A developer wants to raze the Hanna-Barbera Studios buildings that animation
legends William Hanna and Joseph Barbera erected in 1963 at 3400 Cahuenga Blvd.
near Universal City, to build shops and apartments. HB preservationists are
scrambling to mount a campaign to save what they call is a historic and architecturally
significant landmark, while some residents of that neighborhood fear the project
would worsen traffic in the Cahuenga Pass.
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Los Angeles developer William McGregor has two proposals for the four-acre
site, according to the LOS ANGELES DAILY NEWS. One is for a self-storage facility
that could be shoehorned into it without destroying the three former HB studios.
The other is for a mix of shops and apartments that calls for demolishing two
of the buildings because the developer says they can't be retrofitted. McGregor
cites the needs for more housing, that community-serving retail will benefit
the neighborhood plus his plan is compatible with the area.
Ken Bernstein, director of preservation issues for the Los Angeles Conservancy,
said the site, "has architectural and cultural significance." "It's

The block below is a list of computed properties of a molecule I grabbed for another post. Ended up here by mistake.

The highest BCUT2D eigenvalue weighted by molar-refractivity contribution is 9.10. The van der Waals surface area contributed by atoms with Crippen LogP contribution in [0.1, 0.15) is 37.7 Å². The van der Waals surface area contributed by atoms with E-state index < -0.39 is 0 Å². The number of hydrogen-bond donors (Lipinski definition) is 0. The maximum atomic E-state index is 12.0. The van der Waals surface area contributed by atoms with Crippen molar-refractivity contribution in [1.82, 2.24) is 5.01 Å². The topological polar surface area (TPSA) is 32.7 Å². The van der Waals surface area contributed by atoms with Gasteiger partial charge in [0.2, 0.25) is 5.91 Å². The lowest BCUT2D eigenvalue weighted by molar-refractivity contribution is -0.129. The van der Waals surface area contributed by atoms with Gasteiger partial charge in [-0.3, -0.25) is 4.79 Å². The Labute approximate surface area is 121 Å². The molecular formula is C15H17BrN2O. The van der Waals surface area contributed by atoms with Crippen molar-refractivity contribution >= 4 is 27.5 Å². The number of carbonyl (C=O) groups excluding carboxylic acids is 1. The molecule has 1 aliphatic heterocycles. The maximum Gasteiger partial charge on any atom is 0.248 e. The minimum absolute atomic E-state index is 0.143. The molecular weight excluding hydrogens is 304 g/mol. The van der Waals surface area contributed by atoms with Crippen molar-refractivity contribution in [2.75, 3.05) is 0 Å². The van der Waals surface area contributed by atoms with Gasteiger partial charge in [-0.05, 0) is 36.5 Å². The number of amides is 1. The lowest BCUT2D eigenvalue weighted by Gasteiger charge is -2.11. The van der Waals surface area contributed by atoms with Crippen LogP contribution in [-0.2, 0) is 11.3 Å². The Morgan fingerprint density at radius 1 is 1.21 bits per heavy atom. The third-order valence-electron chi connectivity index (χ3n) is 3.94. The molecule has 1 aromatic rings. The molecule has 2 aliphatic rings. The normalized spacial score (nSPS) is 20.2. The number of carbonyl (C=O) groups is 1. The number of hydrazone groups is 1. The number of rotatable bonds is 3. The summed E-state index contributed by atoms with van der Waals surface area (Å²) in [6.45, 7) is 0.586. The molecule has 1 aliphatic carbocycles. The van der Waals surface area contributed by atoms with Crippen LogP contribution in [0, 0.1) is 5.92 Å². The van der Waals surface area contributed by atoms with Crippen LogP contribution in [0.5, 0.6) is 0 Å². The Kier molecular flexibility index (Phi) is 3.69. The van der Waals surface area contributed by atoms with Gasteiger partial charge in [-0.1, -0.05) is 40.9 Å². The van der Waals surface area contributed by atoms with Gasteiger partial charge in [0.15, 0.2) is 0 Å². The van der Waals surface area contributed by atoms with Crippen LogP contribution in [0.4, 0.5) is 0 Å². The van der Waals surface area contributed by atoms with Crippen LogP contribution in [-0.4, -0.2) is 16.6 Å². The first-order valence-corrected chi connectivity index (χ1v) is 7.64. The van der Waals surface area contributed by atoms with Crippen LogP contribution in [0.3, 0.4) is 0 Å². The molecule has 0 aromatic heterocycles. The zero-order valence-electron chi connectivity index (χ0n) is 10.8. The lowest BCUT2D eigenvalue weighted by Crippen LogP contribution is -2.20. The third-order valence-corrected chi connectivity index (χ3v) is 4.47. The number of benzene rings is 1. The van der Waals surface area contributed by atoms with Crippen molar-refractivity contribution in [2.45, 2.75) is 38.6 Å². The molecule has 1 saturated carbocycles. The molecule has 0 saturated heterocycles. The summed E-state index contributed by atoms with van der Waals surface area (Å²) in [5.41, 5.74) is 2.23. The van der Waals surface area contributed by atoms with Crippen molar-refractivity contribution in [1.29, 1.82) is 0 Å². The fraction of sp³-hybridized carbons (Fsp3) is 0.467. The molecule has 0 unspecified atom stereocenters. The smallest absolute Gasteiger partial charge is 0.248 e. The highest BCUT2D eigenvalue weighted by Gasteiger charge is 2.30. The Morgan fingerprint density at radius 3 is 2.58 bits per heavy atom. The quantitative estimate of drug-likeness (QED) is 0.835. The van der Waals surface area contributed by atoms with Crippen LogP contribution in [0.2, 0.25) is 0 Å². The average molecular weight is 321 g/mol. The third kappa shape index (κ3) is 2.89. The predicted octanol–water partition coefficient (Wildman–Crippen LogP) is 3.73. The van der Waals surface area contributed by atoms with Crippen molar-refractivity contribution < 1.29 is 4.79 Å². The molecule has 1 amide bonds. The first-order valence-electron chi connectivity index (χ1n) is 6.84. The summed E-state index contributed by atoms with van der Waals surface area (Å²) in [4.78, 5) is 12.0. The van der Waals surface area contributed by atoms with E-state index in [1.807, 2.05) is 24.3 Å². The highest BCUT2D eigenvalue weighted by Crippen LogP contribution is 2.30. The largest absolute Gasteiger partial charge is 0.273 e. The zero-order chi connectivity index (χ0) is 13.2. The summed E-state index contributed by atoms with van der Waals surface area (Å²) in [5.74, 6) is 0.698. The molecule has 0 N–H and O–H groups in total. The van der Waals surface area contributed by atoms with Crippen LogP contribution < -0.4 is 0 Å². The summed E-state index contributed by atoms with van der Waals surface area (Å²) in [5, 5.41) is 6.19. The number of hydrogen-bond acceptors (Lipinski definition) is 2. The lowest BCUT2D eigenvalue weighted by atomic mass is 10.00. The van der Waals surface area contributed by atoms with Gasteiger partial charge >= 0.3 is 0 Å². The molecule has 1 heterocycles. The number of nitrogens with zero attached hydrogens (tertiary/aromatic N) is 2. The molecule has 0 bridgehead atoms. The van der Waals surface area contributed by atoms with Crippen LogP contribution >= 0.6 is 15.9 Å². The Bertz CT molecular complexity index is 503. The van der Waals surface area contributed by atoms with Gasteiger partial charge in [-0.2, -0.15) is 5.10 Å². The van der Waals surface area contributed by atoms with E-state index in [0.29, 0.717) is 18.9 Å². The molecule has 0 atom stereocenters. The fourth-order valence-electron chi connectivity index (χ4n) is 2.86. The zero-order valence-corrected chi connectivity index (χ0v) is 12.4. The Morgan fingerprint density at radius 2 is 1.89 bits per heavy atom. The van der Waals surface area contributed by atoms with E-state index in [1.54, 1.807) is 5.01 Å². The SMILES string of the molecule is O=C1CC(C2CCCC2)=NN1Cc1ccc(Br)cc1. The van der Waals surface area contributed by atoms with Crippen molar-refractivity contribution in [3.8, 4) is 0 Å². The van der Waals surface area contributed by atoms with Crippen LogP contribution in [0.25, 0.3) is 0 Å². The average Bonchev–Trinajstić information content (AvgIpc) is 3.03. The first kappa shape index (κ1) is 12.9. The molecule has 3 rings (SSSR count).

an excellent example of mid-20th-century modernist architecture. It's where
animation really came of age for Hollywood and shaped cultural values throughout
the country." Arthur Froelich was the architect and is known for designing
many Los Angeles public structures, including the Hollywood Park racetrack.
The Los Angeles Cultural Heritage Commission voted against granting cultural-historic
monument status to the trio of buildings five years ago. Alan Leib, chairman
of the Los Angeles Modern Committee, told AWN that supporters had always meant
to re-apply to preserve the birthplace of television animation but had sidelined
the matter since the developer had left the buildings alone, except for office
rentals in what was the HB warehouse. Leib argues that "It is one of few
animation buildings, outside of Disney, that is still standing in Los Angeles."
He also said it should be a monument to Hanna and Barbera for all that they
have given to Los Angeles and the world.
Jordan Reichek, founder of Perky Pickle Studios, is marshalling efforts of
former HB employees and enthusiasts to honor the men he said resurrected the
animation industry and made it viable for television, "We owe it to them."
Reichek said he is working with Barbera, who recently celebrated his 92nd birthday,
to present his ideas for preserving the studio. (Hanna passed away two years
Los Angeles City Councilman Tom LaBonge, who represents the area, supports
the new development.
The Hollywood Hills West Neighborhood Council is scheduled to discuss the traffic
implications of the project with the developer at its meeting tonight, April
23, 2003 at 7:30 pm at Valley View Elementary School at 6921 Woodrow Wilson
Drive. HB preservationists and Leib will also be making a presentation at the
meeting and at future local government and neighborhood groups.